This shift in clinical practice has raised concerns regarding the risk of missing an appendiceal neoplasms in patients who receive non-operative therapy . In the CODA trial, neoplasms were identified in 9 participants (0.6%), in spite of strict inclusion criteria to screen for underlying or likely malignancy . Similarly, in the post-hoc analysis of the “Multicenter Study of the Treatment of Appendicitis in America: Acute, Perforated, and Gangrenous” (MUSTANG) trial [15, 16], neoplasms were associated with patient age greater than 40 and appendiceal size greater than 1 cm on cross-sectional imaging.
While the overall incidence remains low, there are neither established criteria to determine which patients are eligible for medical management nor criteria for patients who may require oncologic surveillance after non-operative treatment for appendicitis. The aims of this study were (1) to determine the incidence of appendiceal neoplasms from the National Surgical Quality Improvement Program (NSQIP) database and (2) compare these findings in two urban municipal hospitals in the Bronx, New York City.
The National Surgical Quality Improvement Program (NSQIP) personal use file database was queried using the ICD-9 codes from May 1, 2010 to December 31, 2018 for ‘appendicitis”: 540 (540.0, 540.1, 540.9), 541, 542; “appendectomy as an outpatient procedure”: 44,950, 44,955, 44,960, 44,870, 44,979, 44,900, 44,901; “appendectomy as an inpatient procedure”: 45.72, 45.73, 47, 47.01, 47.09, 47.1, 47.11, 47.19, 47.2, 47.92, 47.99; “neoplasm of the appendix”: 153.9 and 152.9; and the ICD 10 codes for “appendicitis” K35, K36, “other appendicitis” K37 and K38; “neoplasm of the appendix”, “neoplasm of the intestinal tract”, “small intestine and colon unspecified” C17.9, C18.9, C26.0 and C18.1 and for “appendectomy”: 0DTJ0ZZ, 0DTJ4ZZ, 0DTJ7ZZ, 0DTJ8ZZ. During this time period there were over 2.8 million patients in the database. Cases of appendiceal neoplasm were then categorized by age, type of procedure, and pathologic diagnosis. In the database there were only three pathologies of appendiceal neoplasm specified: adenocarcinoma, malignant carcinoid, and unspecified. Cases with known benign pathology after appendectomy were excluded from analysis.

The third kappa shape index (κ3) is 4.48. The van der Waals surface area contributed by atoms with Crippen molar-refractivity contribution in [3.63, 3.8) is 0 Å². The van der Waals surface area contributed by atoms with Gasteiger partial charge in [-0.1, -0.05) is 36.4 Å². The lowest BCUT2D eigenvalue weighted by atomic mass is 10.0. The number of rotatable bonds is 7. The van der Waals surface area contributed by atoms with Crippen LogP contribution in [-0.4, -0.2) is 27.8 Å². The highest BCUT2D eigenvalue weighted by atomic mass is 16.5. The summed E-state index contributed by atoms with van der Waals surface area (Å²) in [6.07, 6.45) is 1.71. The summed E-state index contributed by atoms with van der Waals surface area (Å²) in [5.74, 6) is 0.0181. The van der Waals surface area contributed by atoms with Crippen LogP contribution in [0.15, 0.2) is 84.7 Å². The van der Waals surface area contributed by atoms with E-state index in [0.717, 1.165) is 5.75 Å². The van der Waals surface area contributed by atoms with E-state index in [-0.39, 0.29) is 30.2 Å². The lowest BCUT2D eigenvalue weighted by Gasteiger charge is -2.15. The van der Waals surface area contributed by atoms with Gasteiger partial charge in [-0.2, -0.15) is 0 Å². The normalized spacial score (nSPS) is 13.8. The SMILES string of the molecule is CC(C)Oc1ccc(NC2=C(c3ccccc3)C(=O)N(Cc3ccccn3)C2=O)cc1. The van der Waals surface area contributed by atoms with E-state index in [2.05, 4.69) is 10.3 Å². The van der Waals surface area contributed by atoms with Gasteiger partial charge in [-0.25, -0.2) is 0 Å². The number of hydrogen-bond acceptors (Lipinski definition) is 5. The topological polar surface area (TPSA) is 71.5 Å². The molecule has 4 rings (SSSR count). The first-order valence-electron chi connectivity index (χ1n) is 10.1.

Institutional data were retrospectively collected from the electronic medical records of all patients diagnosed with acute appendicitis in the period January, 2010 through December, 2018 in two Bronx municipal hospitals. Records were further confirmed with an institutional Tumor Registry and Pathology database to ensure inclusion of all malignant cases. All 1989 surgical pathology reports were reviewed to evaluate for neoplasms in appendectomy specimens. Data acquired included age at diagnosis, sex, prior colonoscopy records, radiographic findings, as well as final pathology and oncologic outcomes.
Continuous variables were expressed as medians with interquartile range (IQR). Categorical variables were described with number counts and percentages. Continuous variables were compared using Mann–Whitney U test. Categorical variables were compared using Chi-square tests. All statistical tests were two-tailed and p-value less than 0.05 was considered significant. All analyses were performed using SPSS Version 27.0 (IBM Corp, Armonk, NY, USA). All data collection, chart review, and methods were performed with approval by the hospital’s Institutional Review Board (IRB) of the Albert Einstein College of Medicine (IRB Protocol #2017-7530) and in accordance with all relevant guidelines and regulations.